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Scenarios 18, 20, and 23 assume different pace of pay reforms, but all provide for a moderate pay adjustment, fair administrative reform effort, and medium growth in private sector wages.

As discussed above, we do not try to evaluate investment costs associated with public service modernization in the scope of this Note.

with real wage growth in the private sector. Because in our example the scenarios 18, 20, and 23 are implemented under the conditions of accelerated real wage growth as compared to GDP growth, the fiscal costs of reforms in scenario 18 and 20 (which assume the completion of reforms in 2006 and 2008, respectively) continue growing even after the reforms have been completed.

Figure A2.11: Distribution of Fiscal Burden of Civil Service Reform Scenarios, Depending upon Pay Reform Pace (Only Core Government Administration Covered)1.1.0.Scenario 0.Scenario Scenario 2005 2006 2008 Source: Staff estimates.

Administrative reform magnitude. Three additional scenarios illustrate potential cost differences associated with different scopes of administrative reform:

(i) scenarios with no administrative reforms assumed some increase in the employment levels in core government administration and civilian public sector with a reduction of the share of non-wage expenditures in total expenditures on core government administration to 25 percent;

(ii) fair effort in administrative reform assumed that executive core government employment will be slightly reduced, and employment in the civilian public sector will be reduced (based on the defined ratios between staffing levels in the sectors that provide these services and numbers of their clients) with the share of nonwage expenditures in total costs on core government administration moderately reduced to 32 percent from 37 percent in 2002;

(iii) significant administrative changes that assume, in addition to the adjustment for civilian public sector employment described above, higher attrition rates for core government administration and sustainability of the share of non-wage expenditures in total costs of core government administration at the level of percent.

To illustrate the cost variation under different scenarios of administrative reform implementation, we compared three options Figure A2.12) for a moderate pay reform scenario implemented at a medium pace (i.e., between 2004 and 2008) and accompanied with: (i) no administrative reform (scenario 19); (ii) fair administrative reform (scenario 20);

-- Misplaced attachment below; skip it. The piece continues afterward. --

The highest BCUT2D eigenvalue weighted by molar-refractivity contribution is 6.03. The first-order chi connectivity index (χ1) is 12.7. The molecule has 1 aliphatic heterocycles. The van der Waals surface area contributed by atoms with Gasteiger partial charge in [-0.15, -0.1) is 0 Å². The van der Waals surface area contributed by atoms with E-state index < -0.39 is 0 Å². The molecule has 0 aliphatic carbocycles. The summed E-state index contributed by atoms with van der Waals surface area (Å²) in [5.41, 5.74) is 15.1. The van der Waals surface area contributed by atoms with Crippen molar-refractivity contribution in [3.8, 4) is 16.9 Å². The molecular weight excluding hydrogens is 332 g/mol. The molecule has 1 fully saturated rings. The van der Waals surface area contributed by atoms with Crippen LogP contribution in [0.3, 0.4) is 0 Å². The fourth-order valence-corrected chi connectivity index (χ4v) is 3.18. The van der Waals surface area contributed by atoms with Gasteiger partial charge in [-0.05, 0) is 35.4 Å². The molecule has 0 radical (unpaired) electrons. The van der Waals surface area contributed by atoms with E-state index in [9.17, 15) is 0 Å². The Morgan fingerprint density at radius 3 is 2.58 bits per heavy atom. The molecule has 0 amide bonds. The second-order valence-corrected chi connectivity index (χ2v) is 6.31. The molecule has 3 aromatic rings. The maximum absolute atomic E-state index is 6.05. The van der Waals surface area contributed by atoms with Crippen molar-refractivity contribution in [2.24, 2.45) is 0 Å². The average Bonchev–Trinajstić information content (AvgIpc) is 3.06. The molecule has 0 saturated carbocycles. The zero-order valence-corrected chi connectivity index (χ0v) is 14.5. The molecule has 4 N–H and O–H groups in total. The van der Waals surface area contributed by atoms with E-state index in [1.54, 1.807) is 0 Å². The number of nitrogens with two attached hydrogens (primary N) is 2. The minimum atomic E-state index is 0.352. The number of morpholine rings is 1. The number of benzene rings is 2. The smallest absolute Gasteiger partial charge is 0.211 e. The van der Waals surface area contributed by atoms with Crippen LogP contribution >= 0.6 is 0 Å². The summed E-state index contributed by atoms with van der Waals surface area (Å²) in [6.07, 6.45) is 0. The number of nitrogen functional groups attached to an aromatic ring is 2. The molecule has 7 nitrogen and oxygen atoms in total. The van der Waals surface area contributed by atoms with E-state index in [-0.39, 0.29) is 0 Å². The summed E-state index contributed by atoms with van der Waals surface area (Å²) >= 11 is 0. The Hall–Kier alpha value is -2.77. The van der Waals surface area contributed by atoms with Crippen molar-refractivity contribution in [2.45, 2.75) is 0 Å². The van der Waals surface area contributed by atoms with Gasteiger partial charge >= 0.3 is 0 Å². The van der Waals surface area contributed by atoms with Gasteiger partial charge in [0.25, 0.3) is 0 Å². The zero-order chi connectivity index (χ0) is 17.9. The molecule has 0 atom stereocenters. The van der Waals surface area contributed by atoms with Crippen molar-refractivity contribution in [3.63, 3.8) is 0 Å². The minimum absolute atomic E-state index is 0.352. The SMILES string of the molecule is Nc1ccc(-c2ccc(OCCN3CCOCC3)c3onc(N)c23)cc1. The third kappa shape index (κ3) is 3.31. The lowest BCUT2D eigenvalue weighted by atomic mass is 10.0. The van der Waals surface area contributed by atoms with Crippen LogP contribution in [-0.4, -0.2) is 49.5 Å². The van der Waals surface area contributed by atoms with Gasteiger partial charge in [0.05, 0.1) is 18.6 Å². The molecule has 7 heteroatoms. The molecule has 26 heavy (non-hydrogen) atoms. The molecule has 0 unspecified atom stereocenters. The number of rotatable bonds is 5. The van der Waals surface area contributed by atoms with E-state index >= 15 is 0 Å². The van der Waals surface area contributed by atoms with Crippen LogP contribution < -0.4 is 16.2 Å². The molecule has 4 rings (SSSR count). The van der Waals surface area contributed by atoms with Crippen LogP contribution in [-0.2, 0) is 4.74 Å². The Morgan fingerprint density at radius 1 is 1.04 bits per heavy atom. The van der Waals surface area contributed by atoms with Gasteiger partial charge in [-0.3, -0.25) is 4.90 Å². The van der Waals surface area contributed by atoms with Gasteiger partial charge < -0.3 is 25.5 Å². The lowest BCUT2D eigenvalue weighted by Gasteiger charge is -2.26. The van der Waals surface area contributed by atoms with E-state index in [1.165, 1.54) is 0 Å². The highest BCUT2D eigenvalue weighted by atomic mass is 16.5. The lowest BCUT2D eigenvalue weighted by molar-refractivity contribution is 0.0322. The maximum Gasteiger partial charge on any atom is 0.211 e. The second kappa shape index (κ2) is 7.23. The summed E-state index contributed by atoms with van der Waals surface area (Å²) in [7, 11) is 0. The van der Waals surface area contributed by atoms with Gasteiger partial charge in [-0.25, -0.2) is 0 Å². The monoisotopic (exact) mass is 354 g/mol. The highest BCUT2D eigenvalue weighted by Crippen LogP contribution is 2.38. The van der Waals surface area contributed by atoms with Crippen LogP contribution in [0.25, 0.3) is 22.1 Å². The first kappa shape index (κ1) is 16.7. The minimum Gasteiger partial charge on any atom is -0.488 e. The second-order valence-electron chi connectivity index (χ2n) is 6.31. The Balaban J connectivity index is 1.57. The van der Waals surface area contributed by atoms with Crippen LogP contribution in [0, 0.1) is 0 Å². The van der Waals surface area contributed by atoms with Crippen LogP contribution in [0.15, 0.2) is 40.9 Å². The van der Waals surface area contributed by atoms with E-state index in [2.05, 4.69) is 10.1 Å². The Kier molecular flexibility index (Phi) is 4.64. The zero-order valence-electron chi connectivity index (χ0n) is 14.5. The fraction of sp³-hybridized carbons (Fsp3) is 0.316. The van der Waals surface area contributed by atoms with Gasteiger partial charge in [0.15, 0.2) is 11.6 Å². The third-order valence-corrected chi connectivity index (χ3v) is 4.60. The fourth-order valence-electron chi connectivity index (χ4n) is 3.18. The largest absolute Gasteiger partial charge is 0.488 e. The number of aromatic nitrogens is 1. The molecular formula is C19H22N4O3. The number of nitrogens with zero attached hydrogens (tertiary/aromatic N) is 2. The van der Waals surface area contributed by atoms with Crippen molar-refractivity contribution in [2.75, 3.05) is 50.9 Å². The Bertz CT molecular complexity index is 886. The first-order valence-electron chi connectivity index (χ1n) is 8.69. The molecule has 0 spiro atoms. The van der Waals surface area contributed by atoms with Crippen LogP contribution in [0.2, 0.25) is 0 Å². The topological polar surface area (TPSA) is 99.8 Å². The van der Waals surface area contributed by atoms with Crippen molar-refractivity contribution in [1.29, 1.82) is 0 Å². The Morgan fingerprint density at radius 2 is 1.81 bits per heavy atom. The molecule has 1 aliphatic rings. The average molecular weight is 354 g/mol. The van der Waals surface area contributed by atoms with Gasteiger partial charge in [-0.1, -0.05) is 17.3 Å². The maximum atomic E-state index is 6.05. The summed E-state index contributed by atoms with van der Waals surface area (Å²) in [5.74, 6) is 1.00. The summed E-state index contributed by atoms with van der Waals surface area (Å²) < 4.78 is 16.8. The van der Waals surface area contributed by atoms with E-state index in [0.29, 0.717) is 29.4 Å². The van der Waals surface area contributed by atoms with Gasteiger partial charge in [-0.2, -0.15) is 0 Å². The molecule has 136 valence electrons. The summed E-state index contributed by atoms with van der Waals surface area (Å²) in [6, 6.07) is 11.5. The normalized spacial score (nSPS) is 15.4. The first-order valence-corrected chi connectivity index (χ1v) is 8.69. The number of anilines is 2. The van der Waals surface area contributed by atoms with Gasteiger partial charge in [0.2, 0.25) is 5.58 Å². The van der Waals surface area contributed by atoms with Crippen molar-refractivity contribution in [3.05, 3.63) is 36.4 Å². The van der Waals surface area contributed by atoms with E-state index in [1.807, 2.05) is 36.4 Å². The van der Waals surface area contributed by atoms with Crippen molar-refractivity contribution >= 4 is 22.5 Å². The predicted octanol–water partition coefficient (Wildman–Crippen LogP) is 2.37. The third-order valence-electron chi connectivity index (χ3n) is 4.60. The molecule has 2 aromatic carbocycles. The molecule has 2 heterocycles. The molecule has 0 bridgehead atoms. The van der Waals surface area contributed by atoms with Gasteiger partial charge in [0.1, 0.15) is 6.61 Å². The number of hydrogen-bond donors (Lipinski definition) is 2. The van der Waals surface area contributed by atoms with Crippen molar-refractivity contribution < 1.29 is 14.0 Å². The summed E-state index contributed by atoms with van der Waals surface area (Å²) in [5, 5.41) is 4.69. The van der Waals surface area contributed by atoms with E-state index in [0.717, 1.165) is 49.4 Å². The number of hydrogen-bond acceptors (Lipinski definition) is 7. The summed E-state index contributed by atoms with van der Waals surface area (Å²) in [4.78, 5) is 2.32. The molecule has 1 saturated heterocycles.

and (iii) significant administrative reform (scenario 21).

See the previous footnote for a description of the scenarios.

Increase in E xpe nditures on Core Gove rnment Administration, p.p. of GDP Figure A2.12: Total Fiscal Costs of Civil Service Reform for Different Scenarios of Administrative Reform Implementation (p.p. of GDP as compared to 2003) 2.2.Scenario 1.Scenario 2005 2006 2008 Source: Staff estimates.

Figure A2.12 shows that pay reform implemented without attrition clearly drives the total fiscal costs of the reform too high (with additional costs reaching about 2 percent of GDP by 2010). The results of the estimates for fair and significant reform scenarios (20 and 21) do not vary significantly because the key administrative reform component (attrition rates for the civilian public sector employment) is the same for both scenarios. Civil service reform with significant administrative changes requires more financing for non-wage expenditures, which makes scenario 21 slightly more expensive than scenario 20.

Scenarios 19, 20 and 21 assume different scope of administrative reform, but all provide for a moderate pay adjustment, medium pace of pay reforms, and medium growth in private sector wages.

Total Expenditure Increase, p.p. of GDP Figure A2.13: Fiscal Costs of Civil Service Reform in Core Government Administration for Different Scenarios of Administrative Reform Implementation, p.p. of GDP1.1.1.Scenario 0.Scenario 0.Scenario 2005 2006 2008 Source: Staff estimates.

Similar estimates for the same reform scenarios but applied only to core government administration surprisingly yield a different cost pattern: in this case scenario 19 is less expensive than scenario 20 (see Figure A2.13). To explain the reason for such a difference between the results in Figures A2.12 and A2.13, we looked at the structure of this expenditure increase. Figure A2.14 illustrates the dynamics of the two key components of total fiscal expenditures on core government administration: increased spending for cash compensation of employees (depicted by columns) and increased financing of non-wage expenditures (depicted by lines).